These formulae are often quoted, but rarely proved. In this article, we derive the formulae for the volumes of a square-based pyramid and a cone, using relatively simple mathematical concepts.
Janine noticed, while studying some cube numbers, that if you take three consecutive whole numbers and multiply them together and then add the middle number of the three, you get the middle number. . . .
Some diagrammatic 'proofs' of algebraic identities and inequalities.
The picture illustrates the sum 1 + 2 + 3 + 4 = (4 x 5)/2. Prove the general formula for the sum of the first n natural numbers and the formula for the sum of the cubes of the first n natural. . . .
If you know the sizes of the angles marked with coloured dots in this diagram which angles can you find by calculation?
The first of two articles on Pythagorean Triples which asks how many right angled triangles can you find with the lengths of each side exactly a whole number measurement. Try it!
This is the second article on right-angled triangles whose edge lengths are whole numbers.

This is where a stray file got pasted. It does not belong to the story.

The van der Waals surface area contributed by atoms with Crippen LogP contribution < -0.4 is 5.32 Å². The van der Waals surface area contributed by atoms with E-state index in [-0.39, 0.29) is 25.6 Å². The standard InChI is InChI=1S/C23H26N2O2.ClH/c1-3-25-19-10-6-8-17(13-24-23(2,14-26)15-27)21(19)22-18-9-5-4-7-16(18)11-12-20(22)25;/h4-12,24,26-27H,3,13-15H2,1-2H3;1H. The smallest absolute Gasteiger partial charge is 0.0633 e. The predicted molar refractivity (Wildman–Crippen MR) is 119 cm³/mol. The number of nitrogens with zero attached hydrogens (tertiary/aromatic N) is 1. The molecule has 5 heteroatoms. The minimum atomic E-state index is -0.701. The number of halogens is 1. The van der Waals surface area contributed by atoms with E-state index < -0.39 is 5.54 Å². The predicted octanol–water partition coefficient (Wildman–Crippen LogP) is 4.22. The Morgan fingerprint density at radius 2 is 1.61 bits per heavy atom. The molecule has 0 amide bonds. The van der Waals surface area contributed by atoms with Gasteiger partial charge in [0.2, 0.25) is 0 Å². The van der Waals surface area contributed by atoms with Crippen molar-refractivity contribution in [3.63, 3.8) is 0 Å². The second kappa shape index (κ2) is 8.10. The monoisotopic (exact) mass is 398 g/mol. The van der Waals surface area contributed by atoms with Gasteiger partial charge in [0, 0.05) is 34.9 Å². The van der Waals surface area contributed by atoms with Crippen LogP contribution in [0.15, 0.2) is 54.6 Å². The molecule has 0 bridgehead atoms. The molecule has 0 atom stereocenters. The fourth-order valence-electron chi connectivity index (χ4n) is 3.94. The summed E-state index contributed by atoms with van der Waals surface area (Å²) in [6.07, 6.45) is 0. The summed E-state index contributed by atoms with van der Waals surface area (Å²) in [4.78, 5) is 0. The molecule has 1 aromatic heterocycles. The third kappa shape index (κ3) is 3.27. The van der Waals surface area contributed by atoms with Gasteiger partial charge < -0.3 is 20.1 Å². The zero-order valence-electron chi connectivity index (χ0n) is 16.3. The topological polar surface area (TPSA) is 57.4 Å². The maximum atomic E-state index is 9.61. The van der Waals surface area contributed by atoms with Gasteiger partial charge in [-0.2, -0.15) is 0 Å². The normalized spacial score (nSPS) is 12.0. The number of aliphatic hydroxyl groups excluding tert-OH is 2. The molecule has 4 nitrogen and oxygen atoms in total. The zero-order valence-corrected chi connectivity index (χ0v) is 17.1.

A serious but easily readable discussion of proof in mathematics with some amusing stories and some interesting examples.
A paradox is a statement that seems to be both untrue and true at the same time. This article looks at a few examples and challenges you to investigate them for yourself.
Prove Pythagoras' Theorem using enlargements and scale factors.
Take any two numbers between 0 and 1. Prove that the sum of the numbers is always less than one plus their product?
What does logic mean to us and is that different to mathematical logic? We will explore these questions in this article.
Here are some examples of 'cons', and see if you can figure out where the trick is.
This article invites you to get familiar with a strategic game called "sprouts". The game is simple enough for younger children to understand, and has also provided experienced mathematicians with. . . .
The tangles created by the twists and turns of the Conway rope trick are surprisingly symmetrical. Here's why!
Can you rearrange the cards to make a series of correct mathematical statements?
Try to solve this very difficult problem and then study our two suggested solutions. How would you use your knowledge to try to solve variants on the original problem?
When is it impossible to make number sandwiches?